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Pictures and spoken descriptions elicit similar eye movements during mental imagery, both in light and in complete darkness

Johansson, Roger LU ; Holsanova, Jana LU and Holmqvist, Kenneth LU (2006) In Cognitive Science 30(6). p.1053-1079
Abstract
This study provides evidence that eye movements reflect the positions of objects while participants listen to a spoken description, retell a previously heard spoken description, and describe a previously seen picture. This effect is equally strong in retelling from memory, irrespective of whether the original elicitation was spoken or visual. In addition, this effect occurs both while watching a blank white board and while sitting in complete darkness. This study includes 4 experiments. The first 2 experiments measured eye movements of participants looking at a blank white board. Experiment I monitors eye movements of participants on 2 occasions: first, when participants listened to a prerecorded spoken scene description; second, when... (More)
This study provides evidence that eye movements reflect the positions of objects while participants listen to a spoken description, retell a previously heard spoken description, and describe a previously seen picture. This effect is equally strong in retelling from memory, irrespective of whether the original elicitation was spoken or visual. In addition, this effect occurs both while watching a blank white board and while sitting in complete darkness. This study includes 4 experiments. The first 2 experiments measured eye movements of participants looking at a blank white board. Experiment I monitors eye movements of participants on 2 occasions: first, when participants listened to a prerecorded spoken scene description; second, when participants were later retelling it from memory. Experiment 2 first monitored eye movements of participants as they studied a complex picture visually, and then later as they described it from memory. The second pair of experiments (Experiments 3 and 4) replicated Experiments I and 2 with the only difference being that they were executed in complete darkness. This method of analysis differentiated between eye movements that are categorically correct relative to the positions of the whole eye gaze pattern (global correspondence) and eye movements that are only locally correct (local correspondence). The discussion relates the findings to the current debate on mental imagery. (Less)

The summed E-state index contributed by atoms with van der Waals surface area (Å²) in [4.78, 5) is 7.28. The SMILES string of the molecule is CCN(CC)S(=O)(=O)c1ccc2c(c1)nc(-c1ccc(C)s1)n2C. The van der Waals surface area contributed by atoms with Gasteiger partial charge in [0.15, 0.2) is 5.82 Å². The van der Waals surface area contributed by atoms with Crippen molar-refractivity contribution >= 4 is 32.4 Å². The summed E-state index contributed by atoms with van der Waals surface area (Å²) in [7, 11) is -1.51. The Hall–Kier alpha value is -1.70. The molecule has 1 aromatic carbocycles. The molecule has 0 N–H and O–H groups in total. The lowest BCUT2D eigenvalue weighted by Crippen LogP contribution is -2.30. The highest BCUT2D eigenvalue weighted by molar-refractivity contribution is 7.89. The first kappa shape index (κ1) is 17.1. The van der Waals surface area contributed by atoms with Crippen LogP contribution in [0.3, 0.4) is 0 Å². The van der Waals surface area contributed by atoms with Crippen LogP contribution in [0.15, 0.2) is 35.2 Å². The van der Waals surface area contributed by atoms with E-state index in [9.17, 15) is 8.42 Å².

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author
organization
publishing date
type
Contribution to journal
publication status
published
subject
keywords
imagery, perception, visual and verbal elicitation, darkness, eye movements, light, attention, visual deixis
in
Cognitive Science
volume
30
issue
6
pages
1053 - 1079
publisher
Lawrence Erlbaum Associates
external identifiers
  • wos:000242915300004
  • scopus:33846196967
ISSN
0364-0213
DOI
10.1207/s15516709cog0000_86
language
English
LU publication?
yes
id
658188fe-798c-4b57-b97c-14831cf625d4 (old id 681808)
date added to LUP
2008-01-05 14:12:56
date last changed
2019-04-21 03:32:44
@article{658188fe-798c-4b57-b97c-14831cf625d4,
  abstract     = {This study provides evidence that eye movements reflect the positions of objects while participants listen to a spoken description, retell a previously heard spoken description, and describe a previously seen picture. This effect is equally strong in retelling from memory, irrespective of whether the original elicitation was spoken or visual. In addition, this effect occurs both while watching a blank white board and while sitting in complete darkness. This study includes 4 experiments. The first 2 experiments measured eye movements of participants looking at a blank white board. Experiment I monitors eye movements of participants on 2 occasions: first, when participants listened to a prerecorded spoken scene description; second, when participants were later retelling it from memory. Experiment 2 first monitored eye movements of participants as they studied a complex picture visually, and then later as they described it from memory. The second pair of experiments (Experiments 3 and 4) replicated Experiments I and 2 with the only difference being that they were executed in complete darkness. This method of analysis differentiated between eye movements that are categorically correct relative to the positions of the whole eye gaze pattern (global correspondence) and eye movements that are only locally correct (local correspondence). The discussion relates the findings to the current debate on mental imagery.},
  author       = {Johansson, Roger and Holsanova, Jana and Holmqvist, Kenneth},
  issn         = {0364-0213},
  keyword      = {imagery,perception,visual and verbal elicitation,darkness,eye movements,light,attention,visual deixis},
  language     = {eng},
  number       = {6},
  pages        = {1053--1079},
  publisher    = {Lawrence Erlbaum Associates},
  series       = {Cognitive Science},
  title        = {Pictures and spoken descriptions elicit similar eye movements during mental imagery, both in light and in complete darkness},
  url          = {http://dx.doi.org/10.1207/s15516709cog0000_86},
  volume       = {30},
  year         = {2006},
}